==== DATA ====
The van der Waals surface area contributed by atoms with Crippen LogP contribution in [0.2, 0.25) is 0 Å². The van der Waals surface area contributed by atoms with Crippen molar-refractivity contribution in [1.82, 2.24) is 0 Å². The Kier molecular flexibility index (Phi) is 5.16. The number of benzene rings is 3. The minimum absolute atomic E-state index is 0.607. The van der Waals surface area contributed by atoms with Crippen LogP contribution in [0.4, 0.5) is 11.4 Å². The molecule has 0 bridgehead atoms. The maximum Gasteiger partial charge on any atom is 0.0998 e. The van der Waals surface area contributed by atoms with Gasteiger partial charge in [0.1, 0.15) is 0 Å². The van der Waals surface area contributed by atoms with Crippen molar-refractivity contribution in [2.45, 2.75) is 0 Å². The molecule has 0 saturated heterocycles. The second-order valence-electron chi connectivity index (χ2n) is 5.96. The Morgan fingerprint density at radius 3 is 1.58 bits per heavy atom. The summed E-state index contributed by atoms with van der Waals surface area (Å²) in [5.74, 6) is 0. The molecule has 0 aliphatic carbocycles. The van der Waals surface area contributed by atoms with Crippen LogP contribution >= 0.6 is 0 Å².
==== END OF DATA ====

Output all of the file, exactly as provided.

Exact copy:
The van der Waals surface area contributed by atoms with Crippen LogP contribution in [0.2, 0.25) is 0 Å². The van der Waals surface area contributed by atoms with Crippen molar-refractivity contribution in [1.82, 2.24) is 0 Å². The Kier molecular flexibility index (Phi) is 5.16. The number of benzene rings is 3. The minimum absolute atomic E-state index is 0.607. The van der Waals surface area contributed by atoms with Crippen LogP contribution in [0.4, 0.5) is 11.4 Å². The molecule has 0 bridgehead atoms. The maximum Gasteiger partial charge on any atom is 0.0998 e. The van der Waals surface area contributed by atoms with Gasteiger partial charge in [0.1, 0.15) is 0 Å². The van der Waals surface area contributed by atoms with Crippen molar-refractivity contribution in [2.45, 2.75) is 0 Å². The molecule has 0 saturated heterocycles. The second-order valence-electron chi connectivity index (χ2n) is 5.96. The Morgan fingerprint density at radius 3 is 1.58 bits per heavy atom. The summed E-state index contributed by atoms with van der Waals surface area (Å²) in [5.74, 6) is 0. The molecule has 0 aliphatic carbocycles. The van der Waals surface area contributed by atoms with Crippen LogP contribution >= 0.6 is 0 Å².